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Wealthy Greeks invest in East German properties

24 November 2014 / 17:11:29  GRReporter
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During the first phase of the economic crisis, the inflow of Greeks, who wished to acquire real estate abroad, e.g. in the UK capital or in some larger cities in Germany, was ostentatious, according to the Greek daily Kathimerini.

Today however the Greeks’ readiness to buy seems to be withering. There are three reasons behind this: the hike in prices, fierce competition on behalf of other potential investors and the lack of financial liquidity.

Pavlos Anastasiadis, from Ellune Property, a UK brokerage, says the inflow of Greek potential buyers of real estate in London has slowed down to a trickle. He told Kathimerini there was one more reason on top of the three mentioned above: lending by British banks to all potential overseas property buyers has tightened. The banks have introduced stringent requirements and only dish out loans to their top-tier customers – most of all those who use private banking. This implies that loans have been reduced to a privilege for wealthy capital owners.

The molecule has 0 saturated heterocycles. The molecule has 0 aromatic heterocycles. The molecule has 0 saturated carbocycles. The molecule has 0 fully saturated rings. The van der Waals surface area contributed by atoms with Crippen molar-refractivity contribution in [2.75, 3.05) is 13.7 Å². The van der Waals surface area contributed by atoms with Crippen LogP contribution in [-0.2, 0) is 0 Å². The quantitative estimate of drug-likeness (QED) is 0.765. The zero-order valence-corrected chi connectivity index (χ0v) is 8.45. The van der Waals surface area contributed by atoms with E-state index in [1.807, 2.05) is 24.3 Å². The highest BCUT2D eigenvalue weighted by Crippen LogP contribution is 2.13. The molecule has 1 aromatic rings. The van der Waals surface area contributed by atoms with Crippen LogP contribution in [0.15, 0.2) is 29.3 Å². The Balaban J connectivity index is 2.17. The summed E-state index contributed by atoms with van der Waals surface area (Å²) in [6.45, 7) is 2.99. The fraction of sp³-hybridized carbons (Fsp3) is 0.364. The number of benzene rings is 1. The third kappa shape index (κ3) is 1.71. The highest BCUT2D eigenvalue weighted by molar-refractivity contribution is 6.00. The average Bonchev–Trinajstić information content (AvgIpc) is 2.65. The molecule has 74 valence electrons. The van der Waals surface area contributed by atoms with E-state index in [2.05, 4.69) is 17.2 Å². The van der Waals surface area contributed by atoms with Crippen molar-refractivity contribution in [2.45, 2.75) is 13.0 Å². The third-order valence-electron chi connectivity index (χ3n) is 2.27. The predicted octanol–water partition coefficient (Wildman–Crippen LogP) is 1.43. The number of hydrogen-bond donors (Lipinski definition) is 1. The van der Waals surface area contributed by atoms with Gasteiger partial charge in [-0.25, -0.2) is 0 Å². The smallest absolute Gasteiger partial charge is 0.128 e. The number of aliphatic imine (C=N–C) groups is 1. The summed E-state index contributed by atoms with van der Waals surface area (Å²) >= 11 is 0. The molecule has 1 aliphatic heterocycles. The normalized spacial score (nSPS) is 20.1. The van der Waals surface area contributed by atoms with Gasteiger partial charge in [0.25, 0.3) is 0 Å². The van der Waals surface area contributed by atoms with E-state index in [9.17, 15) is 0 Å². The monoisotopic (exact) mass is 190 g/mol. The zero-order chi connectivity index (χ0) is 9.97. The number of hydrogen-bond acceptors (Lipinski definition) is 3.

Not that the banks have entirely given up on retail lending, but interests on mortgage loans are not particularly inviting. This policy has actually been imposed by the Bank of England and is designed to ward off a property market bubble. And it has already yielded some results: the headlong growth of London property prices and the exorbitant markups are already a thing of the past. "All forecasts show the process of normalising and stabilising of prices despite some seasonal fluctuations. London however is still a market targeting investors from all over the world, and is one of the most secure investment havens," adds Anastasiadis.

This is why the few remaining Greek investors are unmistakably headed there. Anastasiadis believes that they are attracted to areas outside London's centre, which are expected to see economic growth over the next five or ten years. The Greeks, who are interested in investing, are mostly self-employed, like lawyers or doctors, earning somewhere between €350,000 and €700,000.

The German real estate market has seen similar developments, with prices much less inhibiting than London ones. According to Konstantinos Folbach, consultant for the property broker ImmoConsult, competition from other potential buyers has discouraged Greek investment across bigger German cities. Meanwhile, the last few years have seen a substantial hike in prices, e.g. a newly-built apartment in Berlin now fetches €3,200 per square metre instead of €2,800, and in Munich – €4,000 instead of €3,000.

"We already direct our customers to housing in eastern Germany, e.g. places like Dresden or Leipzig, where prices are much more reasonable," says Folbach to Kathimerini. A new apartment there would be priced €1,700-1,800 per square metre while an old one might sell for merely €700 per square metre.

Tags: economy markets wealthy Greeks properties London East Germany
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